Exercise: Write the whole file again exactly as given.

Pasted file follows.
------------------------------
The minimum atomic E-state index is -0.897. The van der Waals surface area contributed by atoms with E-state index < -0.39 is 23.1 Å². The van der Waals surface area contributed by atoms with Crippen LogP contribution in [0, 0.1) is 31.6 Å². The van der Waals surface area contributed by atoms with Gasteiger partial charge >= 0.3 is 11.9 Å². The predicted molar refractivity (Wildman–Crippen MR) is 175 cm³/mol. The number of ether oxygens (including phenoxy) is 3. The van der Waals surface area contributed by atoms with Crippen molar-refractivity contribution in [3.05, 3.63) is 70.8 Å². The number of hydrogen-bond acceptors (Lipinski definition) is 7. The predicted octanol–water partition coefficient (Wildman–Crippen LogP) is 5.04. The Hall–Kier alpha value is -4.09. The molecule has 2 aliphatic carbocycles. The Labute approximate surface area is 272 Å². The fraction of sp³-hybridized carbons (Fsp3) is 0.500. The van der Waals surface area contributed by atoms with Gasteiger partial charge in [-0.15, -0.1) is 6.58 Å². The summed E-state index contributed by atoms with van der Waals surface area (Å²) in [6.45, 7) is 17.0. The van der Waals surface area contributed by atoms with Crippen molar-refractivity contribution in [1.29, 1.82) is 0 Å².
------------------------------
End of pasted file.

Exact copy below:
The minimum atomic E-state index is -0.897. The van der Waals surface area contributed by atoms with E-state index < -0.39 is 23.1 Å². The van der Waals surface area contributed by atoms with Crippen LogP contribution in [0, 0.1) is 31.6 Å². The van der Waals surface area contributed by atoms with Gasteiger partial charge >= 0.3 is 11.9 Å². The predicted molar refractivity (Wildman–Crippen MR) is 175 cm³/mol. The number of ether oxygens (including phenoxy) is 3. The van der Waals surface area contributed by atoms with Crippen molar-refractivity contribution in [3.05, 3.63) is 70.8 Å². The number of hydrogen-bond acceptors (Lipinski definition) is 7. The predicted octanol–water partition coefficient (Wildman–Crippen LogP) is 5.04. The Hall–Kier alpha value is -4.09. The molecule has 2 aliphatic carbocycles. The Labute approximate surface area is 272 Å². The fraction of sp³-hybridized carbons (Fsp3) is 0.500. The van der Waals surface area contributed by atoms with Gasteiger partial charge in [-0.15, -0.1) is 6.58 Å². The summed E-state index contributed by atoms with van der Waals surface area (Å²) in [6.45, 7) is 17.0. The van der Waals surface area contributed by atoms with Crippen molar-refractivity contribution in [1.29, 1.82) is 0 Å².